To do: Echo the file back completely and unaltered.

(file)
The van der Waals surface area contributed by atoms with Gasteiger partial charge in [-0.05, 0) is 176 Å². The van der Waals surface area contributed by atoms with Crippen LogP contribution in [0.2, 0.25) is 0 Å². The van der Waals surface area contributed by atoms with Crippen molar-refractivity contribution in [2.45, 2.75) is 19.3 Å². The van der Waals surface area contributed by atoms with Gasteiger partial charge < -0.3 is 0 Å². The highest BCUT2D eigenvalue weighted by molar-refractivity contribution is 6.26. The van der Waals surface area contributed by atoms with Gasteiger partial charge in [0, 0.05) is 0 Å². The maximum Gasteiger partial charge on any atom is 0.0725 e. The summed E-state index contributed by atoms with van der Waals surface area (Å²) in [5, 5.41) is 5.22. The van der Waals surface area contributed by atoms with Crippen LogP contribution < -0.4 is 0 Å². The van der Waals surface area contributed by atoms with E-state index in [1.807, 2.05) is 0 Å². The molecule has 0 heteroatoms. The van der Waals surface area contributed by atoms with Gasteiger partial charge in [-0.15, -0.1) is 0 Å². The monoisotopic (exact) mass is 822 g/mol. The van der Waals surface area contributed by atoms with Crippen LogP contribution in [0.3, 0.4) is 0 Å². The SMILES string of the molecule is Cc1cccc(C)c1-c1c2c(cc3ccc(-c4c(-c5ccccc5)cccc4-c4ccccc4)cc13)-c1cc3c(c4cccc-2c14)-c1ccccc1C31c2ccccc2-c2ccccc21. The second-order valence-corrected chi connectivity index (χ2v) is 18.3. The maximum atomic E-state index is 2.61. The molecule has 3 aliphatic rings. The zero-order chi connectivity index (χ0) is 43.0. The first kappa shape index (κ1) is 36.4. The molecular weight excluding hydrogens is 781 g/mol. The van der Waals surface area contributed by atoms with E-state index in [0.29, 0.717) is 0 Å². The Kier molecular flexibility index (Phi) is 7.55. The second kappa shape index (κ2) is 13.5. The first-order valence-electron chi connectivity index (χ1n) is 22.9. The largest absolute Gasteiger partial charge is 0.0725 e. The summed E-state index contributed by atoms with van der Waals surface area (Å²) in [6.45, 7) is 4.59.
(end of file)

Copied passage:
The van der Waals surface area contributed by atoms with Gasteiger partial charge in [-0.05, 0) is 176 Å². The van der Waals surface area contributed by atoms with Crippen LogP contribution in [0.2, 0.25) is 0 Å². The van der Waals surface area contributed by atoms with Crippen molar-refractivity contribution in [2.45, 2.75) is 19.3 Å². The van der Waals surface area contributed by atoms with Gasteiger partial charge < -0.3 is 0 Å². The highest BCUT2D eigenvalue weighted by molar-refractivity contribution is 6.26. The van der Waals surface area contributed by atoms with Gasteiger partial charge in [0, 0.05) is 0 Å². The maximum Gasteiger partial charge on any atom is 0.0725 e. The summed E-state index contributed by atoms with van der Waals surface area (Å²) in [5, 5.41) is 5.22. The van der Waals surface area contributed by atoms with Crippen LogP contribution < -0.4 is 0 Å². The van der Waals surface area contributed by atoms with E-state index in [1.807, 2.05) is 0 Å². The molecule has 0 heteroatoms. The van der Waals surface area contributed by atoms with Gasteiger partial charge in [-0.15, -0.1) is 0 Å². The monoisotopic (exact) mass is 822 g/mol. The van der Waals surface area contributed by atoms with Crippen LogP contribution in [0.3, 0.4) is 0 Å². The SMILES string of the molecule is Cc1cccc(C)c1-c1c2c(cc3ccc(-c4c(-c5ccccc5)cccc4-c4ccccc4)cc13)-c1cc3c(c4cccc-2c14)-c1ccccc1C31c2ccccc2-c2ccccc21. The second-order valence-corrected chi connectivity index (χ2v) is 18.3. The maximum atomic E-state index is 2.61. The molecule has 3 aliphatic rings. The zero-order chi connectivity index (χ0) is 43.0. The first kappa shape index (κ1) is 36.4. The molecular weight excluding hydrogens is 781 g/mol. The van der Waals surface area contributed by atoms with E-state index in [0.29, 0.717) is 0 Å². The Kier molecular flexibility index (Phi) is 7.55. The second kappa shape index (κ2) is 13.5. The first-order valence-electron chi connectivity index (χ1n) is 22.9. The largest absolute Gasteiger partial charge is 0.0725 e. The summed E-state index contributed by atoms with van der Waals surface area (Å²) in [6.45, 7) is 4.59.